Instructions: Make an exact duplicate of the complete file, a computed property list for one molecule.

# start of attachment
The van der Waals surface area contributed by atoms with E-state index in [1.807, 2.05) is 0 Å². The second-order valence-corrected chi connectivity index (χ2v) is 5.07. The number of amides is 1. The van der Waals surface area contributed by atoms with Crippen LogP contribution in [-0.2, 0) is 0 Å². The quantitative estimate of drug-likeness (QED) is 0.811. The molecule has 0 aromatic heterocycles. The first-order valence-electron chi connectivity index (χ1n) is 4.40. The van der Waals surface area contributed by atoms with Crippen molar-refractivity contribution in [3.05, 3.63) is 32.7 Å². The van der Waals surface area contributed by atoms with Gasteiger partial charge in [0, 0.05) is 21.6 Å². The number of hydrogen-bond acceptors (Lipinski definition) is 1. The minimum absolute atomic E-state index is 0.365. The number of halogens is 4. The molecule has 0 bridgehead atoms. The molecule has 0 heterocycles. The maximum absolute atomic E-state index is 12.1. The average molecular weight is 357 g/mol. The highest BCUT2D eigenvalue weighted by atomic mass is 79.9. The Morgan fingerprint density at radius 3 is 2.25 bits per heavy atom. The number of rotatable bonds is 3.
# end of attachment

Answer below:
The van der Waals surface area contributed by atoms with E-state index in [1.807, 2.05) is 0 Å². The second-order valence-corrected chi connectivity index (χ2v) is 5.07. The number of amides is 1. The van der Waals surface area contributed by atoms with Crippen LogP contribution in [-0.2, 0) is 0 Å². The quantitative estimate of drug-likeness (QED) is 0.811. The molecule has 0 aromatic heterocycles. The first-order valence-electron chi connectivity index (χ1n) is 4.40. The van der Waals surface area contributed by atoms with Crippen molar-refractivity contribution in [3.05, 3.63) is 32.7 Å². The van der Waals surface area contributed by atoms with Gasteiger partial charge in [0, 0.05) is 21.6 Å². The number of hydrogen-bond acceptors (Lipinski definition) is 1. The minimum absolute atomic E-state index is 0.365. The number of halogens is 4. The molecule has 0 bridgehead atoms. The molecule has 0 heterocycles. The maximum absolute atomic E-state index is 12.1. The average molecular weight is 357 g/mol. The highest BCUT2D eigenvalue weighted by atomic mass is 79.9. The Morgan fingerprint density at radius 3 is 2.25 bits per heavy atom. The number of rotatable bonds is 3.